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(l) Dynamic self-regulation. (2) The condition of
a system when it is able to maintain its essential variables
within limits acceptable to its own structure in the face of
unexpected disturbances. The concept was formulated by W.B.
Cannon in 1929-32.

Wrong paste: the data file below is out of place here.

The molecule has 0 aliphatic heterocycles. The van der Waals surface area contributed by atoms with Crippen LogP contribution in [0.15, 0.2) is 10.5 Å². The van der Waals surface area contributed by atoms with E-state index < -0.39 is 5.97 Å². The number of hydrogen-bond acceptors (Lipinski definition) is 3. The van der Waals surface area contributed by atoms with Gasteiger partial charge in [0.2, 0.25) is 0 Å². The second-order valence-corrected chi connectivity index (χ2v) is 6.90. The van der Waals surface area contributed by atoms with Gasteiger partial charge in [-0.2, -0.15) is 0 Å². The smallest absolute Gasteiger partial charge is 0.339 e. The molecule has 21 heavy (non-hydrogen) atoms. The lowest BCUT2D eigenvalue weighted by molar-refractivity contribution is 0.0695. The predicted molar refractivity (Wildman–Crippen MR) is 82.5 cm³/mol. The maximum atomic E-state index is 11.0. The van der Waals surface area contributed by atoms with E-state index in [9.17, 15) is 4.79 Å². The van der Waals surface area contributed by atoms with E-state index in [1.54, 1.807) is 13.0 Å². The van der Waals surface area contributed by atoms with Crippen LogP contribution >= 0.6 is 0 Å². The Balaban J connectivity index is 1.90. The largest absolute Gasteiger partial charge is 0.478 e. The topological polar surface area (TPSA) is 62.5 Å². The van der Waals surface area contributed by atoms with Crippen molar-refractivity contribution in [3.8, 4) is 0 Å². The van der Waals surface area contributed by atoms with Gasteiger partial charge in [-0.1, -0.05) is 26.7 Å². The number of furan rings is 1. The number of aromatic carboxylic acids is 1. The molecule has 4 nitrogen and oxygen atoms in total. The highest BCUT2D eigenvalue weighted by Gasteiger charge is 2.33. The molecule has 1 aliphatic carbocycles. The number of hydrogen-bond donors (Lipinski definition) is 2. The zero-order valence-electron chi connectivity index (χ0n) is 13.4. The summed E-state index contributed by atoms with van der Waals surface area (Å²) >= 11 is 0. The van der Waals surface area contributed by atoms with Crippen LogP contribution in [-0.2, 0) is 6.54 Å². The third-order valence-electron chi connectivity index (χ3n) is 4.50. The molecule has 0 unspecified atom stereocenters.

A process of interaction or mechanism which balances various influences and effects such that a stable state or a stable behavior is maintained. Often that stable state or that stable behavior is essential to assume structural stability (see morphostasis) of a SYSTEM. E.g., the size of the pupil of the human eye is negatively correlated with the intensity of light entering the retina thus keeping the amount of light within the limits of optimal processing of visual information. Too much light will destroy the light sensitive cones of the retina. The blood sugar content and many other chemical quantities are similarly balanced within the human body (see Cannon's Wisdom of the Body). Stable homeostatic states or behaviors need not have this purposive interpretation, however. The "balance of power" idea in international politics denotes a homeostatic mechanism whose outcome presumably neither country desires by itself. In families, homeostasis may become pathological (see pathology) when family members no longer prefer that state yet cannot escape it as a consequence of the way they interact with one another (e.g., double bind). During family therapy, a non-pathological homeostasis may be acquired after therapist-induced morphogenesis or through self-organization. Homeostasis concerns states or behaviors whereas morphogenesis concerns structure and organization. (Krippendorff)